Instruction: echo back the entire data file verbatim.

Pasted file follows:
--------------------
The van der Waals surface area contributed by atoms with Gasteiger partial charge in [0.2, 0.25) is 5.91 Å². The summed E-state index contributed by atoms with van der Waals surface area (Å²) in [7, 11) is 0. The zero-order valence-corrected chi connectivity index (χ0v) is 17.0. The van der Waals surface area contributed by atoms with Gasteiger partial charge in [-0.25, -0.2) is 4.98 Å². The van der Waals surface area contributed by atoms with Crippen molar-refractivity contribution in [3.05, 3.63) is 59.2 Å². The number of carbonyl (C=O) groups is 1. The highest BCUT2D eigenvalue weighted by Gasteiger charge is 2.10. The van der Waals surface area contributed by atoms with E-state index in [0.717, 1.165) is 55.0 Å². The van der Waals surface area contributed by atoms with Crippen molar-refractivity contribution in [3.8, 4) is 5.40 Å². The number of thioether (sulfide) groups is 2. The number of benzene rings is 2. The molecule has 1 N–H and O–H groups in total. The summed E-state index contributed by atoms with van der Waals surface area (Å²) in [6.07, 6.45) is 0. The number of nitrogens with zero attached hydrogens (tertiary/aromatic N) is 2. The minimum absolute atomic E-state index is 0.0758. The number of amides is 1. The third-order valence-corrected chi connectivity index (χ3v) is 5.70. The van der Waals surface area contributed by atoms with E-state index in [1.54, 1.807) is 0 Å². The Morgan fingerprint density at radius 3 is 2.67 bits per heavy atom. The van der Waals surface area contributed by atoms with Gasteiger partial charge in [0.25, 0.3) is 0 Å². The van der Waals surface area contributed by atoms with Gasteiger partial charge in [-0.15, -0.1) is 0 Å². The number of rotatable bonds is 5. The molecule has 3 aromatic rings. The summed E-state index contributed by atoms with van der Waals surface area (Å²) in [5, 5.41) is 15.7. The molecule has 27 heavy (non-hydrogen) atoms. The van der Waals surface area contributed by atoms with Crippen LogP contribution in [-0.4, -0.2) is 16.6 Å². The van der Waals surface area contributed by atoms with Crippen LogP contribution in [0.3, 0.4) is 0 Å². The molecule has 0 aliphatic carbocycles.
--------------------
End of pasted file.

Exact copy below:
The van der Waals surface area contributed by atoms with Gasteiger partial charge in [0.2, 0.25) is 5.91 Å². The summed E-state index contributed by atoms with van der Waals surface area (Å²) in [7, 11) is 0. The zero-order valence-corrected chi connectivity index (χ0v) is 17.0. The van der Waals surface area contributed by atoms with Gasteiger partial charge in [-0.25, -0.2) is 4.98 Å². The van der Waals surface area contributed by atoms with Crippen molar-refractivity contribution in [3.05, 3.63) is 59.2 Å². The number of carbonyl (C=O) groups is 1. The highest BCUT2D eigenvalue weighted by Gasteiger charge is 2.10. The van der Waals surface area contributed by atoms with E-state index in [0.717, 1.165) is 55.0 Å². The van der Waals surface area contributed by atoms with Crippen molar-refractivity contribution in [3.8, 4) is 5.40 Å². The number of thioether (sulfide) groups is 2. The number of benzene rings is 2. The molecule has 1 N–H and O–H groups in total. The summed E-state index contributed by atoms with van der Waals surface area (Å²) in [6.07, 6.45) is 0. The number of nitrogens with zero attached hydrogens (tertiary/aromatic N) is 2. The minimum absolute atomic E-state index is 0.0758. The number of amides is 1. The third-order valence-corrected chi connectivity index (χ3v) is 5.70. The van der Waals surface area contributed by atoms with E-state index in [1.54, 1.807) is 0 Å². The Morgan fingerprint density at radius 3 is 2.67 bits per heavy atom. The van der Waals surface area contributed by atoms with Gasteiger partial charge in [0.25, 0.3) is 0 Å². The van der Waals surface area contributed by atoms with Gasteiger partial charge in [-0.15, -0.1) is 0 Å². The number of rotatable bonds is 5. The molecule has 3 aromatic rings. The summed E-state index contributed by atoms with van der Waals surface area (Å²) in [5, 5.41) is 15.7. The molecule has 27 heavy (non-hydrogen) atoms. The van der Waals surface area contributed by atoms with Crippen LogP contribution in [-0.4, -0.2) is 16.6 Å². The van der Waals surface area contributed by atoms with Crippen LogP contribution in [0.3, 0.4) is 0 Å². The molecule has 0 aliphatic carbocycles.